Lucy Burns, A Look at a Catholic American Suffragette by Michele Stopera Freyhauf

As we approach the election period infused with controversy, saturated by television commercials, as well as endless advertisements on the radio, Internet, and yes, even Facebook, we must remember the sacrifices made by our foremothers during the suffrage movement, which gave women the right to vote.  While all elections are important, this one has targeted issues involving women in a way that could negatively impact our rights – to the point of rewinding the clock on progress made in women’s equality during the last 40+ years.  This election needs the voice of all informed voters.  However,  it is imperative for all women to make their voices heard this year by casting a vote.  To turn a blind eye to these issues diminishes the sacrifices our foremothers made for us. To not cast a vote takes away your voice, makes you a silent bystander – something that was tried by the government and patriarchal system during the suffrage movement.

To illustrate this, I would like to highlight Lucy Burns and the Night of Terror endured at the Occoquan Workhouse by her and many of her friends.   Of all Suffragettes, Lucy Burns spent more time in jail then any other protesters.  Born 1879 in Brooklyn, Lucy was raised in the Roman Catholic tradition by a father who believed that his sons and daughters should be educated equally.  Burns gradated from Vassar College in 1902, then attended Yale Graduate School studying linguistics.  She eventually went to Oxford University in England to resume her studies.  It was at Oxford that she became involved with activism and the suffrage movement.

Returning to the United States with her friend, Alice Paul in 1912, they began the battle for the right to vote on behalf of women.  In 1913, Burns and Paul formed the Congressional Union for Women’s Suffrage, which organized a 5,000-woman march on Woodrow Wilson’s inaugural day.  The formation of the National Women’s party occurred in 1916, after Burns and Stone were ejected from the National American Women Suffrage Association (NAWSA) due to differences in tactics and approaches to making demands.

During Wilson’s presidency, Burns and the National Women’s party became tired of Wilson’s inaction on the issue of women’s right to vote.  Burns and a dozen other women picketed outside the White House beginning January 1917.  They did this six days a week and eight hours a day.  For this action, male and female onlookers, the press, and the White House attacked Burns and the other women.  In fact, Wilson, during World War I, used these protests as an illustration of unpatriotic behavior and shut down their campaign.

Burns stood at the picket line in July 1917, holding a banner that read  “Russian women had more freedom-they could vote-than American women.”  Burns was arrested with five other women, which included Dora Lewis. Burns would be arrested a total of seven times and detained much more than that over the course of her protests and activism.

One story that really stood out was the story of her lock up in the Occoquan Workhouse for 19 days.  Occoquan is known for its deplorable treatment and heinous conditions which included an infestation of small animals and mold.  Cells were dark and damp and the food was infested with meal worms. Women were forced to drink water from open, dirty pails.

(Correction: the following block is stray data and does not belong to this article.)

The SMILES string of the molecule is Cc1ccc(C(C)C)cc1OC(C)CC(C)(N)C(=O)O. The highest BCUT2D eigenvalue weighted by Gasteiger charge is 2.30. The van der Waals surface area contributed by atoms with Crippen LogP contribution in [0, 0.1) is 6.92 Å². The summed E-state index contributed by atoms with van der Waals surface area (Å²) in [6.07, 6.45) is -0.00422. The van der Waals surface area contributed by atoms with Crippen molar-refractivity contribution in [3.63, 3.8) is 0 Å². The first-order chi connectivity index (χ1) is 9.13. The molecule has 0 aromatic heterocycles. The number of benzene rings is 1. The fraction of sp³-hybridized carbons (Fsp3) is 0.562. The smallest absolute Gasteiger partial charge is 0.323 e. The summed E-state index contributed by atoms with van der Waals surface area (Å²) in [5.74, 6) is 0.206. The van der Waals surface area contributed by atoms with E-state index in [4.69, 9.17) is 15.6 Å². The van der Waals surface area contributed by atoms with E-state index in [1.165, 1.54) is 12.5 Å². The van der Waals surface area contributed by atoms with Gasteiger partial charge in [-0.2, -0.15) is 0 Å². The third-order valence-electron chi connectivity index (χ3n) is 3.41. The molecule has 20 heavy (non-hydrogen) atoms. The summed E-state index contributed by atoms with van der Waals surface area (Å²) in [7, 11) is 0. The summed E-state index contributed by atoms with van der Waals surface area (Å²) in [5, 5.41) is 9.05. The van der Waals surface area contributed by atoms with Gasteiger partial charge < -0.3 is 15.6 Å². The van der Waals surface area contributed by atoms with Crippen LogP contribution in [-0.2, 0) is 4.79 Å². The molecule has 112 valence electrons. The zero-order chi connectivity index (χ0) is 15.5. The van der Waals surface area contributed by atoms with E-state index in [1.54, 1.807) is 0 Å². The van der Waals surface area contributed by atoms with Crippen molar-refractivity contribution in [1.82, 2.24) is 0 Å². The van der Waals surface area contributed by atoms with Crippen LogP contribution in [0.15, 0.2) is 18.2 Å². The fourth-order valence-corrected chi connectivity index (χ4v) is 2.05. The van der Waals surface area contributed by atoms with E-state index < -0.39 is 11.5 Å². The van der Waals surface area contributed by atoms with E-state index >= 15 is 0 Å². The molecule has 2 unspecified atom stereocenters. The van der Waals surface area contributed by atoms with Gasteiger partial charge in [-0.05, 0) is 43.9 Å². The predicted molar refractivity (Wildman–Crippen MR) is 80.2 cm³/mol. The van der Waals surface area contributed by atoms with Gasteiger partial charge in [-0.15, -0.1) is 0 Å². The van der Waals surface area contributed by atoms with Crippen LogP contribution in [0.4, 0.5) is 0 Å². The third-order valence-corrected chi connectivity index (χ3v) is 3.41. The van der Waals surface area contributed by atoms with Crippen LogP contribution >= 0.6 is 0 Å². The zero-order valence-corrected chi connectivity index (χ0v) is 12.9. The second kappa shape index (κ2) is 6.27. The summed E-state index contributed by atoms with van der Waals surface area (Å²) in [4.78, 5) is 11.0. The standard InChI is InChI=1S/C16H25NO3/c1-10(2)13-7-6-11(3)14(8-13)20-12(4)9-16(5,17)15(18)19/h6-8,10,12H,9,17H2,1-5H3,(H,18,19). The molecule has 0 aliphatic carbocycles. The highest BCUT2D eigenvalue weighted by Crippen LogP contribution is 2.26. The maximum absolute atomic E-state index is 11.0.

It was during this stay that Burns organized and circulated a document defining the status of political prisoners including the treatment and conditions.  She was able to garner signatures of many incarcerated Suffragists, until she was caught.  This act caused her to be placed in solitary confinement.

During the “Night of Terror,” November 15, 1917, Burns  was beaten and bloodied, gasping for air, and handcuffed with her hands above her head to her cell door.  There she forced to stand in the same position for the entire evening.  At some point, she was stripped of her clothing, given only a blanket, and remained shackled in that same position in her cell.  This led to a hunger strike that lasted three days. The Warden demanded that Burns to be force-fed.  In Gender Identities in American Catholicism, a narrative by Burns describes how five people held down and force-fed her by shoving a feeding tube down her nostril:

 Wednesday 12M. Yesterday afternoon at about four or five, Mrs. Lewis and I were asked to go to the operating room. Went there and found our clothes. Told we were to go to Washington. No reason as usual. When we were dressed Dr. Gannon appeared, said he wished to examine us. Both refused. Were dragged through the halls by force, our clothing partly removed by force, and we were examined, heart tested, blood pressure and pulse taken.  Of course such data was of no value after such a struggle.  Dr. Cannon told me that I must be fed. Was stretched on a bed, two doctors, matron, four colored prisoners present, Whittaker in hall.  I was held down by five people at the legs, arms, and head. I refused to open my mouth, Gannon pushed the tube up my left nostril. I turned and twisted my head all I could, but he managed to push it up.  It hurts nose and throat very much and makes nose bleed freely. Tube drawn out covered with blood. Operation leaves one very sick. Food dumped directly into stomach feels like a ball of lead.  Left nostril, throat, and muscles of neck very sore all night. After this I was brought into the hospital in ambulance. Mrs. Lewis and I placed in the same room.  Slept hardly at all.  This morning Dr. Ladd appeared with his tube. Mrs. Lewis and I said we would not be forcibly fed. Said he would call in men guards and force us to submit. Went away and we were not fed at all this morning. We hear them outside now cracking eggs (213-214).

Lewis’ Night of Terror also saw extreme brutality.   After her hunger strike, she was hurled into her cell, knocked unconscious, and feared dead. Lewis was held down as well  and force-fed in the same way Burns was – through her nose.